Fun with resource limits in docker containers

April 26, 2015
Development Docker Devops

Resources in devices and infrastructure is limited and always valuable, some of them could be

Today we’ll set up to tinker with memory limits and get a new oversight this brave and not-so-new world of containers.


For memory usage we’ll be using a little tool found in that’ll just gobble up memory as possible and then exit.

$ ./eatram.bin
Allocated 1 MB
Allocated 2 MB

Classical linux process limiting

There’s a well known utlity for setting limits in a current shell called ulimit, it allow us to set the maximum resources allowed for programs running under a shell.

It handles two types of limits, soft limits and hard limits (also defined for the pam_limits module usually under /etc/security/limits.conf).

Soft limits should always be limited by the hard limits and are allowed to be raised and lowered by a normal user. Hard limits can be raised only by the root user.

The usage for limiting the virtual memory to 20480KiB

$ (ulimit -v 20480; ./eatram.bin) 

After some playing around we can find the minimal memory required in the current setup to print at least 1MiB of allocated memory, any number under this will stop printing or fail loading necessary libraries (if dynamically linked) or even the shell itself.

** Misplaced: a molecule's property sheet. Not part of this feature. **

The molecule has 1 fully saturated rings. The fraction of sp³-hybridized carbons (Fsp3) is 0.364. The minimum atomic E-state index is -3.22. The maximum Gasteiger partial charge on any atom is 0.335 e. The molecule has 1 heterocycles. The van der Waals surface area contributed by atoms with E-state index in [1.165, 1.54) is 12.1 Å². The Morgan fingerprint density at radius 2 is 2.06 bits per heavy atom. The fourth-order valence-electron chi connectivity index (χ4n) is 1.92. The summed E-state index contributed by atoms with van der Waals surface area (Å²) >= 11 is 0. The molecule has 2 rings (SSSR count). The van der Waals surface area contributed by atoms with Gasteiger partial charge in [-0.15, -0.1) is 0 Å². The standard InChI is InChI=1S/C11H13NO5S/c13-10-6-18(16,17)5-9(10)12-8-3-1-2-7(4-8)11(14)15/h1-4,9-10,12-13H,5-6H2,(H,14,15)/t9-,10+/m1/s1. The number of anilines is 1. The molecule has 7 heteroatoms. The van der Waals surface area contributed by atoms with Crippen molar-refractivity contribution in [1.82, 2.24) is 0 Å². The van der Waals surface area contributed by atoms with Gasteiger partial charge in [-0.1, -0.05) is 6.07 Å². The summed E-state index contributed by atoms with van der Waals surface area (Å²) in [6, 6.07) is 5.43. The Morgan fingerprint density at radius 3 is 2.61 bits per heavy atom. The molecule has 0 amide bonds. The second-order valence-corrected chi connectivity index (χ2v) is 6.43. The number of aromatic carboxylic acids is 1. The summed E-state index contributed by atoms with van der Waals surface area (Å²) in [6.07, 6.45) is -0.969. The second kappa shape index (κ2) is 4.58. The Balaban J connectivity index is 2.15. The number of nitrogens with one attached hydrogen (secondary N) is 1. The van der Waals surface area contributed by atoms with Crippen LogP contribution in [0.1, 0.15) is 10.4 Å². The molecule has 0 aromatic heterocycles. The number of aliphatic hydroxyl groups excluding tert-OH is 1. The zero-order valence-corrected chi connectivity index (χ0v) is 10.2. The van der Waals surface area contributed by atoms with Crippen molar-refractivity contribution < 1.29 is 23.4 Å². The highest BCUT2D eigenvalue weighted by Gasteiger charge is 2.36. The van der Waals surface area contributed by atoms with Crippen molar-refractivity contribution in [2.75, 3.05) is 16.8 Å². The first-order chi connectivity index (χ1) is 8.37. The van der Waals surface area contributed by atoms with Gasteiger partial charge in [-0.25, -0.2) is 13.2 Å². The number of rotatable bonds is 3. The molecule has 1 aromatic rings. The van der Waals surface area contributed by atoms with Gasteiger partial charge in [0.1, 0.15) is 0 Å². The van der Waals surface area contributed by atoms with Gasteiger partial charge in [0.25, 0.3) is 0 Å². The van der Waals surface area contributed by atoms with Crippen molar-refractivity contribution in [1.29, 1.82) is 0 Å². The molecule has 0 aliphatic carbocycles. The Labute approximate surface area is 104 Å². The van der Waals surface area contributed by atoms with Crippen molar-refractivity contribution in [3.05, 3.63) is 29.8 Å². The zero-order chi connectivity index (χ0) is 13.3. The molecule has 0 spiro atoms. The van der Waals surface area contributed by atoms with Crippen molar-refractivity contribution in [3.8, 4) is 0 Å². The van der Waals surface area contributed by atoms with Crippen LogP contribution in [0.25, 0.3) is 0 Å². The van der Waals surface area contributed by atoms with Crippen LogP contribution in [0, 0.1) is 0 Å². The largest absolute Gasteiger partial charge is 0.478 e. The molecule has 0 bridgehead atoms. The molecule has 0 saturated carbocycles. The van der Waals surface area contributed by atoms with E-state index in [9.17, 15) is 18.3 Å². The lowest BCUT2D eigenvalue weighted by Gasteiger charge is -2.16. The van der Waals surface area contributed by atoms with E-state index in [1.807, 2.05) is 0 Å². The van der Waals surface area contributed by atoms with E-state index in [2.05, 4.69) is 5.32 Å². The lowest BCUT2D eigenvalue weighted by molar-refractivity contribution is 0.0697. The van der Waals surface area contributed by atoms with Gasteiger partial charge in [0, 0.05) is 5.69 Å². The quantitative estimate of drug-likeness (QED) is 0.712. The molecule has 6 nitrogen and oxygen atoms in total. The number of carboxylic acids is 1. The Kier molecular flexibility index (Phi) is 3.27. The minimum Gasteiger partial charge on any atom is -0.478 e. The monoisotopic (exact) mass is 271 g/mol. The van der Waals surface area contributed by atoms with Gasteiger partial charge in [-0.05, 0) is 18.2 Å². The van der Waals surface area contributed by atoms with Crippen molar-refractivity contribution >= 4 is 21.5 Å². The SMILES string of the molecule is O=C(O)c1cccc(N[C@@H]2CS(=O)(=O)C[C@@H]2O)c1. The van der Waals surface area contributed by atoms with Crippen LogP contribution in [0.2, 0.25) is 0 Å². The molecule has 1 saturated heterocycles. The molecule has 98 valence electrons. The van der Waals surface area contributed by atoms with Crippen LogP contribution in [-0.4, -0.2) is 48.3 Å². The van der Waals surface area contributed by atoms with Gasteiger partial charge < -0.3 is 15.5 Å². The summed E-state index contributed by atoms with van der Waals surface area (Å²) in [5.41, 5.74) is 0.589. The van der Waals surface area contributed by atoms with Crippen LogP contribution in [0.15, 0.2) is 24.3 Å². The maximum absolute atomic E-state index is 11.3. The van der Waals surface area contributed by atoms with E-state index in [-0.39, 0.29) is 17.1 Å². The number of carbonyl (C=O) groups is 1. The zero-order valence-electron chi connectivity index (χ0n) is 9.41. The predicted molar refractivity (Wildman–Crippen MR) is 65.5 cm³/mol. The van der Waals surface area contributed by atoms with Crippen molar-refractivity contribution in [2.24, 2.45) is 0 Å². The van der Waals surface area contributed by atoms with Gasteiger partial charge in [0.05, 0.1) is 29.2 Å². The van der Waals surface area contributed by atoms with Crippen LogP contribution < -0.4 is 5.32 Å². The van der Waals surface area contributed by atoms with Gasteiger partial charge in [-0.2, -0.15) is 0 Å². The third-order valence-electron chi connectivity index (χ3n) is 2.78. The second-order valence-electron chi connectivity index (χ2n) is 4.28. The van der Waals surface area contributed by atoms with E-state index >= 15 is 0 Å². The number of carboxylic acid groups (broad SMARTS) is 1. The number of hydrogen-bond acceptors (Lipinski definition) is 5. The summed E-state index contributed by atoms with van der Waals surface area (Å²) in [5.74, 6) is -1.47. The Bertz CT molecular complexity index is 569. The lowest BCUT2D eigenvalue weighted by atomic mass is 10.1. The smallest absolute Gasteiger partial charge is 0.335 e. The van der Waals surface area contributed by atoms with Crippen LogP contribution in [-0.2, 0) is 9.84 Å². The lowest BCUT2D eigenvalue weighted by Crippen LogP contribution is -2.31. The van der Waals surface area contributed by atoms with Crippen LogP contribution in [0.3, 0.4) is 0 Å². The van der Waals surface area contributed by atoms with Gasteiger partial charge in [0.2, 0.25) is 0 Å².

$ (ulimit -v 2043; ./eatram.bin) 

So in order to print the aproximated 20480KiB allocated before we would need.

$ (ulimit -v 22523; ./eatram.bin)
Allocated 17 MB
Allocated 18 MB
Allocated 19 MB
Allocated 20 MB

This without taking into account the possibility of using linux cgroups directly.

Docker limiting container memory

Building our test image

In order to play around with docker memory limits we’ll need to create a image wrapping our test binary.

FROM scratch
ADD eatram.bin /
CMD ["/eatram.bin"]

Building our image

$ docker build -t eatram_exp .

Running a container

Now time to run our test with some memory limits

$ docker run -it -m 64m --memory-swap=80m  eatram_exp
WARNING: Your kernel does not support swap limit capabilities. Limitation discarded.

As we can see there’s something odd, in Archlinux default kernel 3.19.3-3 x86_64 and probably in most distributions swap limitations aren’t by default (which seems to be enabled from GRUB command line).

Yet it seems to finish very close to our 64MiB limits

Allocated 61 MB
Allocated 62 MB
Allocated 63 MB

After enabling our kernel to manage swap through cgroups adding to our grub command line.

cgroup_enable=memory swapaccount=1

We run again our test and get exactly the results we were looking for

docker run -it -m 260m --memory-swap=1500m  eatram_exp
Allocated 1491 MB
Allocated 1492 MB
Allocated 1493 MB
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